A new study from researchers in London, looking at a specific enzyme called TPL-2, could aid in the understanding of how lung fibrosis develops.
The research report, “TPL-2 Regulates Macrophage Lipid Metabolism and M2 Differentiation to Control TH2-Mediated Immunopathology,” appeared in the journal PLoS.
Lung scarring is the key feature of idiopathic pulmonary fibrosis (IPF), whose causes are unknown. There is currently no cure for IPF, and patients would benefit from treatments that more effective and safe.
The researchers, led by Yashaswini Kannan, Jimena Perez-Lloret, and Yanda Li of the Allergy and Anti-Helminth Immunity Laboratory at The Francis Crick Institute in London, created an elevated immune response in mice by infecting them with Schistosoma mansoni, a type of parasite, or with eggs from the same parasite. This caused an elevated immune response (inflammation) including increases in T helper 3 cells. It also created lung fibrosis.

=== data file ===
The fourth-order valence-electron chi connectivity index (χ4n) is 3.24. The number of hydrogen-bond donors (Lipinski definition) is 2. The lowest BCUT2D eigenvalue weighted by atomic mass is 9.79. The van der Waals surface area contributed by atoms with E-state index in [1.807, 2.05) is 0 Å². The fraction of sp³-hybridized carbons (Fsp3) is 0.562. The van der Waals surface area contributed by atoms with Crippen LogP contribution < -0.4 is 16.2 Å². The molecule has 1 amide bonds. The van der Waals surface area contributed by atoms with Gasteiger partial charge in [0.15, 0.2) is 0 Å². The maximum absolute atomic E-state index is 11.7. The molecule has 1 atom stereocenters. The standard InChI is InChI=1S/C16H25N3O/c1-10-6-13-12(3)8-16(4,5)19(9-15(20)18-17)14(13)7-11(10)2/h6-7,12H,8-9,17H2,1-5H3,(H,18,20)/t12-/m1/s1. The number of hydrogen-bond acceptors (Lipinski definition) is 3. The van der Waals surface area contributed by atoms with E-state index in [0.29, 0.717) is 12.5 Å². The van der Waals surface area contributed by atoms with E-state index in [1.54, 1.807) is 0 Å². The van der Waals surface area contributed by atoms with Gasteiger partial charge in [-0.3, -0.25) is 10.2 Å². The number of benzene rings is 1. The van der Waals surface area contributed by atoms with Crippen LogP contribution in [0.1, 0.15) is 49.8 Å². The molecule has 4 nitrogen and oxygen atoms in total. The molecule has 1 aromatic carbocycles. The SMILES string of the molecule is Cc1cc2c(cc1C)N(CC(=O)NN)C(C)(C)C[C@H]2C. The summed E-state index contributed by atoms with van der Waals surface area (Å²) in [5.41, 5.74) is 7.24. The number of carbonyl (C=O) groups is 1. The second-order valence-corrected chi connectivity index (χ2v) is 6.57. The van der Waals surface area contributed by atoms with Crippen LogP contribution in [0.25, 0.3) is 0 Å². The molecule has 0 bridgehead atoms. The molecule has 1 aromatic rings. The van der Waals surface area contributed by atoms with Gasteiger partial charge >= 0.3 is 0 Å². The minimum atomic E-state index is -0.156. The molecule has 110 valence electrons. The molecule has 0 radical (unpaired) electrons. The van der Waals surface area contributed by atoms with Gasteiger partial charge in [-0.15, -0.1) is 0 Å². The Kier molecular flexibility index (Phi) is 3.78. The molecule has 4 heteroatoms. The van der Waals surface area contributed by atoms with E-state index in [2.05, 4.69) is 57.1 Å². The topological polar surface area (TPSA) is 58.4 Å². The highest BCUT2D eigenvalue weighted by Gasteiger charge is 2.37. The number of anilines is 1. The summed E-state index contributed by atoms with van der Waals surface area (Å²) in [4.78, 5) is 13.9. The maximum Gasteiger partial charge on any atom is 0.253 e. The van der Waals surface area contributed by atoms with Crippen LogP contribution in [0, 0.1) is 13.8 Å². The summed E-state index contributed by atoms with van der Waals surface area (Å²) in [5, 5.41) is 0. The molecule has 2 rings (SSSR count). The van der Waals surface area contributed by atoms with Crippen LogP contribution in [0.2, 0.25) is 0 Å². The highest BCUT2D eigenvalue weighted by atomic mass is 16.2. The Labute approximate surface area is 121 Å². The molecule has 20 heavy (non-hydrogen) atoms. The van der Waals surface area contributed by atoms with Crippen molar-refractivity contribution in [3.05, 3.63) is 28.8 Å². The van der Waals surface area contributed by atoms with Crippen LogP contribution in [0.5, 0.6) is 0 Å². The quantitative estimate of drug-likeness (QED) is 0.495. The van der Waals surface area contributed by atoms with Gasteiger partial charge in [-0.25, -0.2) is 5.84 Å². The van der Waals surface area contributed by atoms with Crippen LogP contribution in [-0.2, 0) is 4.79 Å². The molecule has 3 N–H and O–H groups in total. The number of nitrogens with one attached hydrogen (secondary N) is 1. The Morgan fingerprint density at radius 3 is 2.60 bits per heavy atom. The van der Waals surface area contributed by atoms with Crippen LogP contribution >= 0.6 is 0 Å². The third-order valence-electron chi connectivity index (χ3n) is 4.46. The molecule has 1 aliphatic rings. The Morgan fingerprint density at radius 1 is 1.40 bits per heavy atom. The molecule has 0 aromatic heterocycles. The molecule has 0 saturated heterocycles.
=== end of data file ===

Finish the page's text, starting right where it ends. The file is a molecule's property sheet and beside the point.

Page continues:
Animals that had been genetically modified to lack the TPL-2 enzyme did not have the fibrosis. The researchers found that this was due to a lack of lipolysis and reduced activation of M2 macrophages (a type of immune cell). Lipolysis is the breakdown of fats to release a product known as a fatty acid. They noted that this process is mediated by T helper 3 cells and TPL-2.
Scientists have associated fibrosis with problems in the breakdown of fatty acids in the past.
Overall, the investigators concluded that, “Taken together, this study identified that TPL-2 regulated TH2-mediated inflammation by supporting lipolysis and M2 macrophage activation, preventing TH2 cell expansion and downstream immunopathology and fibrosis.”
IPF is a serious and potentially fatal disease. The current study suggests new potential treatment targets for IPF, specifically TPL-2, lipolysis, and M2 macrophage activation.
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